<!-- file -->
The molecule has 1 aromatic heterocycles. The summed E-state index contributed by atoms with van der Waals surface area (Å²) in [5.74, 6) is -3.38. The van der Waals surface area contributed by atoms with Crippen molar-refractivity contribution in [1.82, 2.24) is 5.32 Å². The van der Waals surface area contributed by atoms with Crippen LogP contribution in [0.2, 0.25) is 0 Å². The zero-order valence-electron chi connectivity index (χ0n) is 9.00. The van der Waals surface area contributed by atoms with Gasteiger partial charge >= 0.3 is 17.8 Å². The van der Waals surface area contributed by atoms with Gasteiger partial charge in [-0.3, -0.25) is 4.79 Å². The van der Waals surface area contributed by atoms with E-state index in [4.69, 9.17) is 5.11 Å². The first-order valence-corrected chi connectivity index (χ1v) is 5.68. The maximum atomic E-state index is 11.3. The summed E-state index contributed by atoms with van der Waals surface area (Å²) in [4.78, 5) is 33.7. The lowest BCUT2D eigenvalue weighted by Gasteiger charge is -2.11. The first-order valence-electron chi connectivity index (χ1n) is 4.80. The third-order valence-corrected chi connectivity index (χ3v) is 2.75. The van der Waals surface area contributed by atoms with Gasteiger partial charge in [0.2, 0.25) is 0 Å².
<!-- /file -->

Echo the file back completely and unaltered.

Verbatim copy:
The molecule has 1 aromatic heterocycles. The summed E-state index contributed by atoms with van der Waals surface area (Å²) in [5.74, 6) is -3.38. The van der Waals surface area contributed by atoms with Crippen molar-refractivity contribution in [1.82, 2.24) is 5.32 Å². The van der Waals surface area contributed by atoms with Crippen LogP contribution in [0.2, 0.25) is 0 Å². The zero-order valence-electron chi connectivity index (χ0n) is 9.00. The van der Waals surface area contributed by atoms with Gasteiger partial charge >= 0.3 is 17.8 Å². The van der Waals surface area contributed by atoms with Gasteiger partial charge in [-0.3, -0.25) is 4.79 Å². The van der Waals surface area contributed by atoms with E-state index in [4.69, 9.17) is 5.11 Å². The first-order valence-corrected chi connectivity index (χ1v) is 5.68. The maximum atomic E-state index is 11.3. The summed E-state index contributed by atoms with van der Waals surface area (Å²) in [4.78, 5) is 33.7. The lowest BCUT2D eigenvalue weighted by Gasteiger charge is -2.11. The first-order valence-electron chi connectivity index (χ1n) is 4.80. The third-order valence-corrected chi connectivity index (χ3v) is 2.75. The van der Waals surface area contributed by atoms with Gasteiger partial charge in [0.2, 0.25) is 0 Å².